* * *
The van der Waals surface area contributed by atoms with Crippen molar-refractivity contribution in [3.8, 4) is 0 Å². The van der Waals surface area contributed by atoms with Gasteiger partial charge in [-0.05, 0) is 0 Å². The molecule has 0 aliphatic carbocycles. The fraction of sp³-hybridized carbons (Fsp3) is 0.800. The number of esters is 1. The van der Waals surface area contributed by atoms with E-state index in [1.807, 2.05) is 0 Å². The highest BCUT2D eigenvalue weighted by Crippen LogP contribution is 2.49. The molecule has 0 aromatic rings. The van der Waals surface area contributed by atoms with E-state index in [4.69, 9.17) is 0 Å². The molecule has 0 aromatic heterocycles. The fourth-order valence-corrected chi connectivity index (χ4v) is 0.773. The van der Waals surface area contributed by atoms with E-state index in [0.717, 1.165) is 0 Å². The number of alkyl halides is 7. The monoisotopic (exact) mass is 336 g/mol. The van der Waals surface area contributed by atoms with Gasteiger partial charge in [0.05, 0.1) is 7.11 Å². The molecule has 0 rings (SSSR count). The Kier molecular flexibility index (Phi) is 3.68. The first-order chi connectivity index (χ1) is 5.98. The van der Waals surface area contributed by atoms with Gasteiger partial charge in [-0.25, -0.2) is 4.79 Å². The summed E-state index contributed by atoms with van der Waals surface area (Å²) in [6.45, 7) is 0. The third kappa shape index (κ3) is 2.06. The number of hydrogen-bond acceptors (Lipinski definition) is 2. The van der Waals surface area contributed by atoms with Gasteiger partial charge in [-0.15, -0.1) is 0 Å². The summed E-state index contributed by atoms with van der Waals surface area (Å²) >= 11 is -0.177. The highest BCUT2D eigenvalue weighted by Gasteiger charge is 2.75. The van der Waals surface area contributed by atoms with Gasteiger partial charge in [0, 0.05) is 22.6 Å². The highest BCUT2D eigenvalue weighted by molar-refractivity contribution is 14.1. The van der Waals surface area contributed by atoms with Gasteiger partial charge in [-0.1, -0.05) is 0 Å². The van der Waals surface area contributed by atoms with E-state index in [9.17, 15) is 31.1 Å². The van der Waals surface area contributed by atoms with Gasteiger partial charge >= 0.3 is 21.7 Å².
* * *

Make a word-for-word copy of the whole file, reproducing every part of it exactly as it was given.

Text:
The van der Waals surface area contributed by atoms with Crippen molar-refractivity contribution in [3.8, 4) is 0 Å². The van der Waals surface area contributed by atoms with Gasteiger partial charge in [-0.05, 0) is 0 Å². The molecule has 0 aliphatic carbocycles. The fraction of sp³-hybridized carbons (Fsp3) is 0.800. The number of esters is 1. The van der Waals surface area contributed by atoms with E-state index in [1.807, 2.05) is 0 Å². The highest BCUT2D eigenvalue weighted by Crippen LogP contribution is 2.49. The molecule has 0 aromatic rings. The van der Waals surface area contributed by atoms with E-state index in [4.69, 9.17) is 0 Å². The molecule has 0 aromatic heterocycles. The fourth-order valence-corrected chi connectivity index (χ4v) is 0.773. The van der Waals surface area contributed by atoms with E-state index in [0.717, 1.165) is 0 Å². The number of alkyl halides is 7. The monoisotopic (exact) mass is 336 g/mol. The van der Waals surface area contributed by atoms with Gasteiger partial charge in [0.05, 0.1) is 7.11 Å². The molecule has 0 rings (SSSR count). The Kier molecular flexibility index (Phi) is 3.68. The first-order chi connectivity index (χ1) is 5.98. The van der Waals surface area contributed by atoms with Gasteiger partial charge in [-0.25, -0.2) is 4.79 Å². The summed E-state index contributed by atoms with van der Waals surface area (Å²) in [6.45, 7) is 0. The third kappa shape index (κ3) is 2.06. The number of hydrogen-bond acceptors (Lipinski definition) is 2. The van der Waals surface area contributed by atoms with Gasteiger partial charge in [-0.15, -0.1) is 0 Å². The summed E-state index contributed by atoms with van der Waals surface area (Å²) >= 11 is -0.177. The highest BCUT2D eigenvalue weighted by Gasteiger charge is 2.75. The van der Waals surface area contributed by atoms with Gasteiger partial charge in [0, 0.05) is 22.6 Å². The highest BCUT2D eigenvalue weighted by molar-refractivity contribution is 14.1. The van der Waals surface area contributed by atoms with Gasteiger partial charge in [-0.1, -0.05) is 0 Å². The van der Waals surface area contributed by atoms with E-state index in [9.17, 15) is 31.1 Å². The van der Waals surface area contributed by atoms with Gasteiger partial charge >= 0.3 is 21.7 Å².